Just as important as the fundamental right involved, however, was knowing how to use tools like the passport and other identity documents. As explained in Passport to Freedom, a book we co-authored in 1991, many nations have accepted World Passports and other documents issued by the World Service Authority, the non-profit organization Davis founded. But step one in effectively using them is to know what you are talking about. “The official, as part of the machine, knows little more than his narrow function and the regulations on which it is based. When you ask questions, you shift the burden of responsibility.”
Other steps include remaining cool, going to the top of the chain of command as soon as possible, always assuming you are right, keeping track on your paperwork, choosing the right words, looking good, and remaining firm. It’s basic, but solid advice for anyone forced to deal with arbitrary authority. That said, over the years Davis refined the approach into a long-running piece of political performance art that he repeatedly took around the world.
In April 1984, for example, he arrived at Tokyo’s Narita Airport. At this point Davis was already in his 60s and could look like an elder statesman if he wished. Determined as ever, he was nevertheless detained after a mind-boggling exchange and told he could not enter the country. The next night, however, when the authorities attempted to put him on a return flight, he protested so effectively that the captain threw him off the plane.
A day later he escaped from detention and went downtown for public interviews at a daily newspaper.
When he was caught, the Japanese put Davis in detention, then on a plane for Seattle. There he was told that he would be placed on trial for entering the US illegally. He was now classified as an “excludable alien,” the officials claimed. It was beginning to look like he was trapped in a Kafka-like tale.
Two weeks after setting out for Japan, Davis stood before a US immigration judge. Both governments were refusing to admit him. ‘Quite a dilemma,” mused Judge Jones. But before he could decide how to handle the convoluted case, a telex arrived from Washington, DC. The news was almost inconceivable: Davis’ entire file had somehow been “lost.”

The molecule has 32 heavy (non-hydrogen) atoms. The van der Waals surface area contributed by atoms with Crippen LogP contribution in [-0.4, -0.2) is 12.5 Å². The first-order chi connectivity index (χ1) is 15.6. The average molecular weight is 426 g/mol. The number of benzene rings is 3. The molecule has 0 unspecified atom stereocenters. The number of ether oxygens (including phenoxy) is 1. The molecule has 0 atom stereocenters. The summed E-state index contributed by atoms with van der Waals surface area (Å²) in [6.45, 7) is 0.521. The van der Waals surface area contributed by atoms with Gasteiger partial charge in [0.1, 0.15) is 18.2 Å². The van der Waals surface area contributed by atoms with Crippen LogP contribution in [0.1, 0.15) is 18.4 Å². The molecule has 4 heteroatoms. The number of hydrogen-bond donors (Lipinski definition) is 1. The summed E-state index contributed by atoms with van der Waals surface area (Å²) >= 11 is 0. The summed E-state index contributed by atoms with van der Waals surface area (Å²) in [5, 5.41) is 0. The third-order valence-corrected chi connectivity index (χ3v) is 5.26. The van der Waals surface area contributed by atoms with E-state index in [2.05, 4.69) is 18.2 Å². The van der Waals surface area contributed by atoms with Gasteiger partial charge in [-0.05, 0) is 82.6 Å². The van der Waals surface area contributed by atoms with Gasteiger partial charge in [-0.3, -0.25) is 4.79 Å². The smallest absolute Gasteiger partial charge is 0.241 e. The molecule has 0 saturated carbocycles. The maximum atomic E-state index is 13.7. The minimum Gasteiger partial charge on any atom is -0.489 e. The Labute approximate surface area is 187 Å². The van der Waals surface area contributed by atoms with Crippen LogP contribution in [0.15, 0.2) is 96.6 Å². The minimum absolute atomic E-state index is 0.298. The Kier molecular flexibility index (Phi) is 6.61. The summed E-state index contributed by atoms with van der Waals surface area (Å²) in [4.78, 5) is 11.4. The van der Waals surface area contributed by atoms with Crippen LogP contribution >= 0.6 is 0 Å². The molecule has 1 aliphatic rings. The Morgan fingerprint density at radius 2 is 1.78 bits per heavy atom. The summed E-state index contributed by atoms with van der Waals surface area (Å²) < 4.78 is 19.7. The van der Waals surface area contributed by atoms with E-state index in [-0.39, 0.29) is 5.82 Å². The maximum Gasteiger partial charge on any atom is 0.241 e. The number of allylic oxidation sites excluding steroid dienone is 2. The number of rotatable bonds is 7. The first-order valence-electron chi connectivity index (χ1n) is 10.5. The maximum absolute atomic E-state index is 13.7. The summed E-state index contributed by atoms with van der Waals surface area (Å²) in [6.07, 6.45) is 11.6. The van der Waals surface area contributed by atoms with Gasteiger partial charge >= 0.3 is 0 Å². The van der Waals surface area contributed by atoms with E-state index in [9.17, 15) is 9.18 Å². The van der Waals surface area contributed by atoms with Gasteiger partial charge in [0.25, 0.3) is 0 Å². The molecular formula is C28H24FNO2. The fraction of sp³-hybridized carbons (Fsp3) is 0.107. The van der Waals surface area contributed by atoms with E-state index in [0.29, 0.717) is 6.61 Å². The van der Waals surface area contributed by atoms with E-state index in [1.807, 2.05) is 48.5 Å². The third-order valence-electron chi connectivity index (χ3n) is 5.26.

As a result the Seattle case was closed and the world citizen was free to go.
Five years later Davis was back in Japan. This time he opened an office in Tokyo and helped many undocumented workers and Chinese students who were fleeing repression. For them the World Passport and other documents meant proof of identity, access to a job, or a way to get from one place to another.
During this extended visit, Davis met the Japanese Prime Minister and had a private, personal talk with Andrei Sakharov. The Cold War was winding down then, and the Soviet Union would soon dissolve. Like Davis, Sakharov had reached the conclusion that it was time to move beyond nationalism and create a democratic world government.
After more than a year of looking the other way, however, Japanese Immigration eventually decided to pounce and had Davis arrested in July 1990. He was jailed for several weeks and questioned each day by the same immigration official who had handled his original case more than five years earlier. Gradually, Davis managed to convince this man his claim to world citizenship made sense. The Japanese deported him anyway.
When Davis landed in Los Angeles in August 1990, he fully expected to be arrested again. This time he was handled a letter instead. It announced that the Secretary of State had unilaterally decided to classify him as a “parolee in the public interest” and let him go.
During this period Davis moved to Vermont, a safe haven that remained his home for the rest of his life. However, he never stopped fighting for his vision for a world without borders. In July 2013, just a week before he died on July 24, just shy of 92 years old, Davis was still finding ways to spread the word. At this point NSA whistleblower Edward Snowden was trapped in a Moscow airport after his US passport was revoked. For Davis the response was obvious: the World Service Authority would issue him one.
The World Passport may not have reached Snowden*, but Davis made his point one last time. “All we're doing is conforming to the idea that human rights must be protected by law," he told reporters. "The world passport opens the door. Anyone can get it; everyone is a human being, everyone has a right to travel.'"
* It did reach contacts in Russia near Snowden, according to WSA's David Gallup, but whether Snowden received it wasn't confirmed.
Greg Guma knew Garry Davis for more than 20 years, co-authoring and editing two of his books, Passport to Freedom: A Guide for World Citizens and Dear World: A Global Odyssey. A memorial service for Davis was held at Burlington City Arts in Burlington, Vermont on January 5, 2014.